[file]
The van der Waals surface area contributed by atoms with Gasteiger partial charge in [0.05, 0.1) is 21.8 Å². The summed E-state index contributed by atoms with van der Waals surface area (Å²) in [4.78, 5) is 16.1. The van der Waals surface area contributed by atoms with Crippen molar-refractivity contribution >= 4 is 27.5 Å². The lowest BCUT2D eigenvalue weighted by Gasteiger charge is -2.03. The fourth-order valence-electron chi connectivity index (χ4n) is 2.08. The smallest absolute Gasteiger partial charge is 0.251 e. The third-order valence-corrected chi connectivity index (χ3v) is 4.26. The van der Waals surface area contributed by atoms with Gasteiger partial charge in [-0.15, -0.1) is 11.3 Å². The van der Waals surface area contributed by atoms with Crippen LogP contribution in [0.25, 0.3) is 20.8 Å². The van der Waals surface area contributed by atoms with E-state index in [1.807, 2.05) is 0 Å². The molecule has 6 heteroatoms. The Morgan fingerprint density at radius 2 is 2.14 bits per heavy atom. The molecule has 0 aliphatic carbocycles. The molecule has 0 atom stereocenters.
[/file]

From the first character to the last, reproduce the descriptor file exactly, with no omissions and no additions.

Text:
The van der Waals surface area contributed by atoms with Gasteiger partial charge in [0.05, 0.1) is 21.8 Å². The summed E-state index contributed by atoms with van der Waals surface area (Å²) in [4.78, 5) is 16.1. The van der Waals surface area contributed by atoms with Crippen molar-refractivity contribution >= 4 is 27.5 Å². The lowest BCUT2D eigenvalue weighted by Gasteiger charge is -2.03. The fourth-order valence-electron chi connectivity index (χ4n) is 2.08. The smallest absolute Gasteiger partial charge is 0.251 e. The third-order valence-corrected chi connectivity index (χ3v) is 4.26. The van der Waals surface area contributed by atoms with Gasteiger partial charge in [-0.15, -0.1) is 11.3 Å². The van der Waals surface area contributed by atoms with Crippen LogP contribution in [0.25, 0.3) is 20.8 Å². The van der Waals surface area contributed by atoms with E-state index in [1.807, 2.05) is 0 Å². The molecule has 6 heteroatoms. The Morgan fingerprint density at radius 2 is 2.14 bits per heavy atom. The molecule has 0 aliphatic carbocycles. The molecule has 0 atom stereocenters.